Heroes are all alike; every antihero is heroic in their own way.
This is a fantasy version of the Anna Karenina principle—the idea that the factors contributing to a successful interpretation of a state of being (in this case, being heroic) are both limited and very specific. The factors contributing to the opposing state (in this case, what it means to be an antihero) can be varied and wide ranging. Heroes are morally good, courageous, honest, and self-sacrificing. There are perhaps a few more characteristics, but you get the picture: A deficiency in any of those characteristics will not result in a hero. Everything has to be just right, like it is with Superman or Tim Tebow.
The antihero has the luxury of being a lying, morally-ambiguous thief as is the case with Locke Lamora, the protagonist of Scott Lynch’s aptly titled Gentleman Bastard series. He is also charming and gallant in his own way, and I find him to be a much more sympathetic character than, say, the Arthurian legend of Galahad, whose purity of spirit and purpose guide him to acts of true and noble heroism in his search for the Holy Grail.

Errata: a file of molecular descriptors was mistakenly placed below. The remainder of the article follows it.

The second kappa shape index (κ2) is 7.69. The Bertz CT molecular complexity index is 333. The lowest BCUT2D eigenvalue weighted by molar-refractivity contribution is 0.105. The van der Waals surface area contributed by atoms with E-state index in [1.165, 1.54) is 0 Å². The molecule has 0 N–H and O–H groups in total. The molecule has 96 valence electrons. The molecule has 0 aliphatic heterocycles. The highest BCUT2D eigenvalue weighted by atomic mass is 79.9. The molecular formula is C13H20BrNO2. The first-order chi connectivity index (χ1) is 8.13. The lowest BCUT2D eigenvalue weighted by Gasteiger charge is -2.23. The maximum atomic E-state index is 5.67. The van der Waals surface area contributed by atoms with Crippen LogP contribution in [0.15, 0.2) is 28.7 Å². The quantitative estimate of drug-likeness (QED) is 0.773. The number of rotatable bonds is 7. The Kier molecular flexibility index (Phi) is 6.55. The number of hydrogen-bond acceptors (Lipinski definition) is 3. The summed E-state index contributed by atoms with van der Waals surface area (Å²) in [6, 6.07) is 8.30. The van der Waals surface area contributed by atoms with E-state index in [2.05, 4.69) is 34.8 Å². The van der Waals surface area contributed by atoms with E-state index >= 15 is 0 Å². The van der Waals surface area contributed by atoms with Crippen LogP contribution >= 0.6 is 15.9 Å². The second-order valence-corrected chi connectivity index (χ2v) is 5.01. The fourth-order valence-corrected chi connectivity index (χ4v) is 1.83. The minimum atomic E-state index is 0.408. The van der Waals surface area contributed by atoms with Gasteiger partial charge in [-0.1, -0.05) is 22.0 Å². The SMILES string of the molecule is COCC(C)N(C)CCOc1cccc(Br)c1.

What that says about me is probably something I could explore with a bit of therapy, but I would grow a little restless along the way if I were Galahad. Making the right choice all the time is really an impossibility for most people.
I, for one, like my coffee black, just like my magic, which is why I enjoyed Maledicte, Lane Robins’s story of a young street urchin who transforms herself, with the help of the god of revenge, into a darkly charming male courtier with a taste for blood.
Maledicte is not an easy person to like. He is jealous, possessive, prone to fits of rage, and unyielding in his pursuit of a self-serving goal, but Ms. Robins’s skillful portrayal of the character allows the reader occasional glimpses into Maledicte’s former self—the tender and loving girl Miranda who wants nothing more than to be reunited with her one true love Janus, the newly legitimized bastard son of the Earl of Last—that nicely juxtapose the less savory aspects of her alter ego.
It’s very rare when an author can make the reader care so much for a character who has, on the surface, seemingly few redeeming qualities. That is one of the great triumphs of writers like Joe Abercrombie who can make the reader care about any number of venal, egocentric villains.
His character Caul Shivers in Best Served Cold is a great example of a man who wants to do the right thing, but because of extenuating circumstances—his very nature chief among them—never seems to be able to follow the straight path. Contrast him with a character like Harry Potter, who always chooses good, despite numerous opportunities and justifications to do otherwise, and you will see that the antihero has a much greater capacity for choice than does the hero.